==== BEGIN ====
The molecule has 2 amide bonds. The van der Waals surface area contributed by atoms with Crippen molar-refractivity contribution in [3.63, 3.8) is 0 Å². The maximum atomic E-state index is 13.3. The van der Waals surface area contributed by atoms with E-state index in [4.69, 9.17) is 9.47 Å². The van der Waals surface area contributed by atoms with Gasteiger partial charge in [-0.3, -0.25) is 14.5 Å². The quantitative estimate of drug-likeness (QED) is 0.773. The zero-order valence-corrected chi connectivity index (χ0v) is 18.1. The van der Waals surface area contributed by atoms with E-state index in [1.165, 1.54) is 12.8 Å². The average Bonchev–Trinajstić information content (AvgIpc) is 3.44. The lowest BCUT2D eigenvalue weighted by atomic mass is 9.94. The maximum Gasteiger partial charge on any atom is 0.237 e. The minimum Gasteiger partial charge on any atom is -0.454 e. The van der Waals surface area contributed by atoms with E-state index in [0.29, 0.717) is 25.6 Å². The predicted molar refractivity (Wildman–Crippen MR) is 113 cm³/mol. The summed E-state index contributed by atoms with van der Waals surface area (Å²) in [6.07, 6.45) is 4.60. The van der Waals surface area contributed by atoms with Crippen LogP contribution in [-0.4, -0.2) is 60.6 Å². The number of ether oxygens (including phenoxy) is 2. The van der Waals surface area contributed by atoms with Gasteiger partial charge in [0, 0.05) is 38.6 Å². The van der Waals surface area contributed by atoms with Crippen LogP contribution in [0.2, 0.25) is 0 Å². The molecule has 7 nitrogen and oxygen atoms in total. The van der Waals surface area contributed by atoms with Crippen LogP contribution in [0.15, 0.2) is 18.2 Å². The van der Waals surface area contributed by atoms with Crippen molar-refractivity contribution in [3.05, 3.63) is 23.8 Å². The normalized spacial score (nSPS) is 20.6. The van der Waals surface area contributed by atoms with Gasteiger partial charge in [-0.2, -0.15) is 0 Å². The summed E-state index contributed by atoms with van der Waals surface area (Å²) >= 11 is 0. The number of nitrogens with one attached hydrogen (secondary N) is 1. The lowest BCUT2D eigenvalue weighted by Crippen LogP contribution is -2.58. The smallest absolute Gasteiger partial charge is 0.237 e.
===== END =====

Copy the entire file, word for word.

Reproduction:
The molecule has 2 amide bonds. The van der Waals surface area contributed by atoms with Crippen molar-refractivity contribution in [3.63, 3.8) is 0 Å². The maximum atomic E-state index is 13.3. The van der Waals surface area contributed by atoms with E-state index in [4.69, 9.17) is 9.47 Å². The van der Waals surface area contributed by atoms with Gasteiger partial charge in [-0.3, -0.25) is 14.5 Å². The quantitative estimate of drug-likeness (QED) is 0.773. The zero-order valence-corrected chi connectivity index (χ0v) is 18.1. The van der Waals surface area contributed by atoms with E-state index in [1.165, 1.54) is 12.8 Å². The average Bonchev–Trinajstić information content (AvgIpc) is 3.44. The lowest BCUT2D eigenvalue weighted by atomic mass is 9.94. The maximum Gasteiger partial charge on any atom is 0.237 e. The minimum Gasteiger partial charge on any atom is -0.454 e. The van der Waals surface area contributed by atoms with E-state index in [0.29, 0.717) is 25.6 Å². The predicted molar refractivity (Wildman–Crippen MR) is 113 cm³/mol. The summed E-state index contributed by atoms with van der Waals surface area (Å²) in [6.07, 6.45) is 4.60. The van der Waals surface area contributed by atoms with Crippen LogP contribution in [-0.4, -0.2) is 60.6 Å². The number of ether oxygens (including phenoxy) is 2. The van der Waals surface area contributed by atoms with Gasteiger partial charge in [0, 0.05) is 38.6 Å². The van der Waals surface area contributed by atoms with Crippen LogP contribution in [0.2, 0.25) is 0 Å². The molecule has 7 nitrogen and oxygen atoms in total. The van der Waals surface area contributed by atoms with Crippen LogP contribution in [0.15, 0.2) is 18.2 Å². The van der Waals surface area contributed by atoms with Crippen molar-refractivity contribution in [3.05, 3.63) is 23.8 Å². The normalized spacial score (nSPS) is 20.6. The van der Waals surface area contributed by atoms with Gasteiger partial charge in [-0.2, -0.15) is 0 Å². The summed E-state index contributed by atoms with van der Waals surface area (Å²) >= 11 is 0. The number of nitrogens with one attached hydrogen (secondary N) is 1. The lowest BCUT2D eigenvalue weighted by Crippen LogP contribution is -2.58. The smallest absolute Gasteiger partial charge is 0.237 e.